Two bombs planted by Irish Republican Army dissidents exploded in Londonderry, Northern Ireland, on Thursday night in what appears to be a campaign targeting preparations for next year's "U.K. City of Culture" celebrations.
No injuries were reported as police quickly evacuated the area following telephoned warnings at about 8 p.m. local time (3 p.m. ET).
One bomb left outside the city's main tourist office exploded as around 75 elderly residents of a nursing home were still being evacuated roughly 25 yards away.
Police evacuated the city's major shopping center as bombs placed in nearby streets detonated within 10 minutes of each other. At least one bomb appeared to have been concealed in an abandoned gym bag.
No-one has come forward to take responsibility for the attacks, but IRA splinter groups based in the overwhelmingly Catholic west side of Londonderry have repeatedly targeted local businesses and police stations with a range of homemade bombs. They reject the IRA's 2005 decision to renounce violence and disarm, and insist that Northern Ireland should be ejected from the United Kingdom by force.
Mark Durkan, the local member of the U.K. parliament, is among a number who believe the dissidents are choosing targets linked to the U.K. City of Culture title which Londonderry will hold in 2013. In October, a bomb detonated at the offices of the event's organizing committee.
The City of Culture status, bestowed by the U.K. government, is aimed at attracting tourism and funding for arts projects and urban regeneration. Winning the title was widely seen as a boost for Northern Ireland's second-biggest city, and a potential turning point after decades of association with some of the worst of the sectarian violence.
Pa Wire / PA via AP, file
Police officers examine the scene of a bomb attack outside the offices of the "U.K City of Culture" organizing committee in Londonderry, Northern Ireland, on October 13, 2011.
"The City of Culture represents positivity and progress," Durkan told msnbc.com on Friday. "It is about people from all backgrounds working together to improve our future and building on the peace process. The people behind these attacks see it is a vindication of the peace deal and want to disrupt it."
Ulster Unionist leader Tom Elliott told the Irish Times the city should be enjoying the limelight "yet instead some madmen seem to think it is an opportunity for them to seize some publicity."
Eighteen months ago, the city celebrated the end of a decade-long public inquiry into the deaths of 13 civilians shot by British soldiers one Sunday afternoon in 1974. The events of that afternoon of violence, named Bloody Sunday, had been an open wound during the peace process, and the inquiry's conclusion - that the killings had been unjustified - was welcomed as an opportunity for the city to move on.
But the scars remain. So deeply divided is the city that there is even disagreement on what it should be called. In general, Irish nationalists use the name Derry and UK loyalists use Londonderry. Attempts to appease both communities by using 'Derry/Londonderry' have earned it the nickname 'Stroke City'.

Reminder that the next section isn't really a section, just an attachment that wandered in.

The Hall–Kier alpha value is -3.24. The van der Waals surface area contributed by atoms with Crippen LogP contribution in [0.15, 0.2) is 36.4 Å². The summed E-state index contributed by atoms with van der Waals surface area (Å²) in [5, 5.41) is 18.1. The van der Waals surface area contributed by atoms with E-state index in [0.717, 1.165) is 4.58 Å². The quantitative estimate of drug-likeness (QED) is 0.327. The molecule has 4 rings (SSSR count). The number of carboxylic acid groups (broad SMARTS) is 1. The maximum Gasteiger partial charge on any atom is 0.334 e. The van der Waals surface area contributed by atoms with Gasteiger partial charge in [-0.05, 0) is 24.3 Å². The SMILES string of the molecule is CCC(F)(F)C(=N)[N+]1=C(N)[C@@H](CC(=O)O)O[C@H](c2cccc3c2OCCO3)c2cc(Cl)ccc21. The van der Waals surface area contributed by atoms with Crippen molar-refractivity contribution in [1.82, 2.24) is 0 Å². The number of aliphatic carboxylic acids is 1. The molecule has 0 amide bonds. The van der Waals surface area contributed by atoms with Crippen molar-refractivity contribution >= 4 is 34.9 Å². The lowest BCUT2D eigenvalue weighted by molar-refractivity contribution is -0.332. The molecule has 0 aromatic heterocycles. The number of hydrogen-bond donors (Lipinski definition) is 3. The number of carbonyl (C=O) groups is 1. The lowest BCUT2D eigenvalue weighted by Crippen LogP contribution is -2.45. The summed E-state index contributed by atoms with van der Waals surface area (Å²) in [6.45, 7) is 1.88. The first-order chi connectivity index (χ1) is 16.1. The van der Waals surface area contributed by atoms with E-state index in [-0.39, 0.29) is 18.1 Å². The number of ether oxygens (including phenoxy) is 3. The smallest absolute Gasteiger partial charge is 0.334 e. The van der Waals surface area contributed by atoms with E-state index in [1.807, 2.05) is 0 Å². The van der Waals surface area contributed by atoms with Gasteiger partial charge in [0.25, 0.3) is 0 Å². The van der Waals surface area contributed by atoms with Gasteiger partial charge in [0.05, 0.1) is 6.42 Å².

Durkan said he believed the dissidents were angry at the prospect of Londonderry hosting the Irish traditional culture festival Fleadh Cheoil na hÉireann in 2013. It would be the first time the event has taken place across the Irish border in Northern Ireland.
"They object to the name U.K. in the title 'U.K. City of Culture,'" he said. "The only reason U.K. is in the title is to avoid confusion with the European City of Culture. It's ridiculous."
Durkan said it was likely the attacks would continue. "Of course we expect more of this to happen," he told msnbc.com. "However, we absolutely should not give in to a tiny minority who want to remain in the past. As soon as we change our course, they have won.
People celebrate after it was announced that Londonderry would be "U.K. City of Culture" in 2013.
"They are not winning sympathy and people I have spoken to are disgusted by it. These attacks don't just cause damage, they cause traffic disruption and prevent people going about their lives."
Chief Superintendent Stephen Martin said much of central Londonderry would be sealed off Friday so that police could comb the bomb sites for forensic clues.
"Thankfully we are not dealing with mass casualties or worse this," he said.
"The people in Derry do not want this disruption. It is cowardly and callous. People simply want to move on with their lives, not take a step back. Regrettably the whole community will once again suffer because of the needless actions of a few."
Recent bombs have caused relatively little damage and few casualties, and chiefly appear to rally politicians from all sides in support of Northern Ireland's mixed Catholic-Protestant government, the chief accomplishment of nearly two decades of peacemaking.
"These are the desperate actions of yesterday's men. They seem to be more wedded to the struggle than to the cause they claim to be pursuing," David Ford, Northern Ireland's justice minister, told the Belfast Telegraph.
Thursday's attacks came on the eve of a court judgment in the trial of two suspected IRA dissidents charged with murdering two British soldiers in March 2009. The victims were off duty and unarmed when IRA dissidents shot them at close range as they collected pizzas outside the entrance of an army base. They were the first killings of British security forces in Northern Ireland since 1998, the year of the province's Good Friday peace accord.
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The Associated Press and Reuters contributed to this report.